To celebrate Preservation Week, I’ll be offering three blog entries this week that offer a personal perspective on some general preservation issues. This is the first.
When I used to give tours at a famous rare book library, I quickly learned that many people associate value with big dollar figures. I’d show them an autographed first edition of Herman Melville’s Moby Dick and the most common response would be, “Wow! How much is that worth?”
This may be a reasonable question for an appraiser, but it’s one that I’ve always struggled with. The question is loaded with Antiques Roadshow anticipation. It’s a request for a pricetag. But let’s consider that first edition of Moby Dick. It wasn’t particularly valued during Melville’s life. You could have picked one up fairly cheap. Now it’s considered one of the great American books and a rare first edition would likely elicit a stratospheric bid at auction. But value is a fickle thing and there’s no guarantee that this current standing will last. Back in the days when Moby Dick was considered just another novel about whaling, books by Edward Bulwer-Lytton were very popular. In the 20th century, Bulwer-Lytton’s value plunged, while Melville’s stock rose. Very few Victorians would have seen that coming.
Conservators are asked these “value” questions all the time. According to the profession’s ethical standards, they’re not supposed to respond. Value questions are for appraisers, not for conservators. Here’s why –
When you bring in an item from your family collection to be treated by a conservator, you want it to receive the same quality-level treatment that the conservator would bring to a Picasso etching or an illuminated manuscript. The conservator simply respects that the item has value to you – possibly more value than you’d ever assign to a Picasso. The item is important to you.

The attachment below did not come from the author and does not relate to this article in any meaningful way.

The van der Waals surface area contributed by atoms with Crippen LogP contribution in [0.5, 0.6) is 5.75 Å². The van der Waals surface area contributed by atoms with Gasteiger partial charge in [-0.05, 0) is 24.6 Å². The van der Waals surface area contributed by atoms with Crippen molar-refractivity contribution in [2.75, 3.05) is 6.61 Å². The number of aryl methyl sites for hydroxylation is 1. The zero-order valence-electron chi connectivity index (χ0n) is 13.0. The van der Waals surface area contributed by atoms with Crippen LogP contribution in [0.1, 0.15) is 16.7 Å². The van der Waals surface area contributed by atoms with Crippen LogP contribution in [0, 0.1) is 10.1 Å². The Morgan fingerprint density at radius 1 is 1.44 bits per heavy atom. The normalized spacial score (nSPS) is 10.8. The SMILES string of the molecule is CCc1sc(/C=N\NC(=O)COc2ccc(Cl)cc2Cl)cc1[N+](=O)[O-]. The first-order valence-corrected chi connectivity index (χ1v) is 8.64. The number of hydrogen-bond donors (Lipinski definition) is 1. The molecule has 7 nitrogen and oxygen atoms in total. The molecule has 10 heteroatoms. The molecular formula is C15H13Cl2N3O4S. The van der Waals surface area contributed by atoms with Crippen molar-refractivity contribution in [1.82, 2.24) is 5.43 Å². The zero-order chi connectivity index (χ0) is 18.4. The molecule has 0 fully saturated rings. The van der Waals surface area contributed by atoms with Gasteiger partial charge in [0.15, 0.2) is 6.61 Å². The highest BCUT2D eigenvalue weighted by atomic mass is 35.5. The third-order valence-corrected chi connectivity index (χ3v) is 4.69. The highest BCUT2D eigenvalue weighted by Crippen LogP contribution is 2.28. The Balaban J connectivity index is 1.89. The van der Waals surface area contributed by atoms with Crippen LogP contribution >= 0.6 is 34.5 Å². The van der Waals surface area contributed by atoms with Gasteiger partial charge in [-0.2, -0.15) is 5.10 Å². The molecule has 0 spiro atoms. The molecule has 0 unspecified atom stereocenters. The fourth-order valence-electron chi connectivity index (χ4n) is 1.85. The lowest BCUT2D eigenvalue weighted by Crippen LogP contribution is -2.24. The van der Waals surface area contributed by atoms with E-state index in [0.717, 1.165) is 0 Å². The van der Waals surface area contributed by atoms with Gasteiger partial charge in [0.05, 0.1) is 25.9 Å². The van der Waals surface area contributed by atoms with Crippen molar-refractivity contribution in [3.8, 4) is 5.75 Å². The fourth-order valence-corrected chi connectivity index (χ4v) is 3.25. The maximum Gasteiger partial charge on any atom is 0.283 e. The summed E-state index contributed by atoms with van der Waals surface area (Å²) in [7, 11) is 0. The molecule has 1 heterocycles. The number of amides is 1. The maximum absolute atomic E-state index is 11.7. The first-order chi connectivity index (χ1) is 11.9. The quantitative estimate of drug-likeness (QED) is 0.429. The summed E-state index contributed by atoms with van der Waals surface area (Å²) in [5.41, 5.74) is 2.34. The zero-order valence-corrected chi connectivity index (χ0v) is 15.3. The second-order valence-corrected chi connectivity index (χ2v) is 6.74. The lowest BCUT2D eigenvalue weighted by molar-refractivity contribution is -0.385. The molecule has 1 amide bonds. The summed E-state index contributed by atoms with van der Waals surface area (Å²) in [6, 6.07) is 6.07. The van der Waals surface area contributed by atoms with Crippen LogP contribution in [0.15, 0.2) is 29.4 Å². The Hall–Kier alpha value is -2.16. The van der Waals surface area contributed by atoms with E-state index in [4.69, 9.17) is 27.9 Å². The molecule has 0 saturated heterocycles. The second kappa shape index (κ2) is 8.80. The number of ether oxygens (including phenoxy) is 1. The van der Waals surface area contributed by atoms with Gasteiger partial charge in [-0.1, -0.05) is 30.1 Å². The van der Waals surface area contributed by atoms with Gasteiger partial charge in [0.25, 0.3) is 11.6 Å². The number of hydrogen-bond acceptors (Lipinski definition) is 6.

“Yeah. Sure. But will the treatment increase its value?”
Well, to consider an example from fiction, what’s the Maltese Falcon worth? Is it just a black statuette or are there priceless jewels hidden beneath the enamel surface? Kasper Gutman puts a value on the Falcon greater than human life. As he says to one of his henchmen, “I couldn’t be fonder of you if you were my own son. But, well, if you lose a son, it’s possible to get another. There’s only one Maltese Falcon.”
Detective Sam Spade has a cannier understanding of the Falcon’s value: It’s “the stuff that dreams are made of.”
Realistically, you can’t pin a pricetag on a dream… or on the items in a family collection. I look around at our family letters, photos, drawings, and oil paintings and know that these are the stuff that dreams are made of, regardless of what they might ever fetch on Ebay.
© 2011 Lee Price